There are certain numbers that you can use to identify whether or not you have a heart risk.

Waist circumference

Your health can be affected by how much you weigh as well as by your body shape. Men often carry their excess weight around their middle, while women often carry their excess weight on their hips and thighs. Carrying excess weight around your middle (being ‘apple-shaped’) is more of a health risk than if your excess weight is on your hips and thighs (being ‘pear-shaped’). Measuring your waist circumference is a simple way to check how much body fat you have.

Why is waist circumference an important number to know?

Waist measurement guidelines increase a person’s understanding of their likelihood of developing lifestyle-related chronic diseases. These diseases include cardiovascular disease, stroke, type 2 diabetes and some cancers.

Measuring waist circumference is also an easy way to tell how much body fat a person has and where it is placed around their body. The following guidelines are based on World Health Organisation and National Health and Medical Research Council recommendations.

Increased risk of developing chronic disease

  • Adult men: more than 94 cm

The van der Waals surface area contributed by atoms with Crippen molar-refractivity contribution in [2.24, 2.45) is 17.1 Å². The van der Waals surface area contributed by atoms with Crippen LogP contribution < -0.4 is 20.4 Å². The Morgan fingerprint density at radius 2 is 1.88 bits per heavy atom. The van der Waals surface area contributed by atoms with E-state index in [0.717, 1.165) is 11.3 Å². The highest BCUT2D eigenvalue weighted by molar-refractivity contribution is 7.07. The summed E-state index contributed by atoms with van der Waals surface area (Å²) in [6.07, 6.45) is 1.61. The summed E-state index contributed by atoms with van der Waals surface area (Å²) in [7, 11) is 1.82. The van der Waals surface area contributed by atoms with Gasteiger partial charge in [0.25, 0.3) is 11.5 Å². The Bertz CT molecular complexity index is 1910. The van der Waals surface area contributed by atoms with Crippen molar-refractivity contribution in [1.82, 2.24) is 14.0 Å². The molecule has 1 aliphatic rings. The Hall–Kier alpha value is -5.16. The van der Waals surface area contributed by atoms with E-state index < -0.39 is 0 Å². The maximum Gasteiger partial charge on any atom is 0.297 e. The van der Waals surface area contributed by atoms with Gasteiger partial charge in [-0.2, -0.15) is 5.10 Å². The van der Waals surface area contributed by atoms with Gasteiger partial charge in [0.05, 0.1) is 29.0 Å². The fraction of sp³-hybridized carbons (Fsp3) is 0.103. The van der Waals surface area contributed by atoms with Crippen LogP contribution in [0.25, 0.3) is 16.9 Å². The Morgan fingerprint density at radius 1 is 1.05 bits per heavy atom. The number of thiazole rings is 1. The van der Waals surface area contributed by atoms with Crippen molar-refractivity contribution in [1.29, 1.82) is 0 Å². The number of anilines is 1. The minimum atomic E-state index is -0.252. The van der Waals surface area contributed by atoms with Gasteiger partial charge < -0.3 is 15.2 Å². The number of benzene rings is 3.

• Adult women: more than 80 cm

Greatly increased risk

  • Adult men: more than 102 cm
  • Adult women: more than 88 cm

Please note that the above waist measurements are recommended for Adult Caucasian men and Caucasian and Asian women with other community groups and ages yet to be determined.

Body Mass Index

Body mass index, or BMI, is used to judge whether you are underweight, overweight, obese or in a normal weight range for your height. It is useful to know this, and consider alongside waist circumference, as increases or decreases in weight outside the ideal range may increase your health risks.

To learn more about BMI and how to calculator yours, visit the BMI calculator.

Blood Pressure

Blood pressure varies from moment to moment. It is affected by many factors including body position, breathing, your emotional state, physical activity and sleep. There is no ‘normal’ or ‘ideal’ blood pressure reading. The following figures should only be used as a guide: 

  • Normal: Less than 120/80
  • High/Normal: Between 120/80 and 140/90
  • High: Equal to or more than140/90
  • Very High: Equal to or more than 180/110

If you want to make sure that your numbers are right contact us now and book in for a consultation.

To view the original version of this article click here.


CategoryLatest News

2015-21 © Copyright - Whittlesea Specialist Centre | Website designed by Wise Up Marketing | Privacy Policy

All enquiries        Phone: 03 9716 3322 Fax: 9716-3388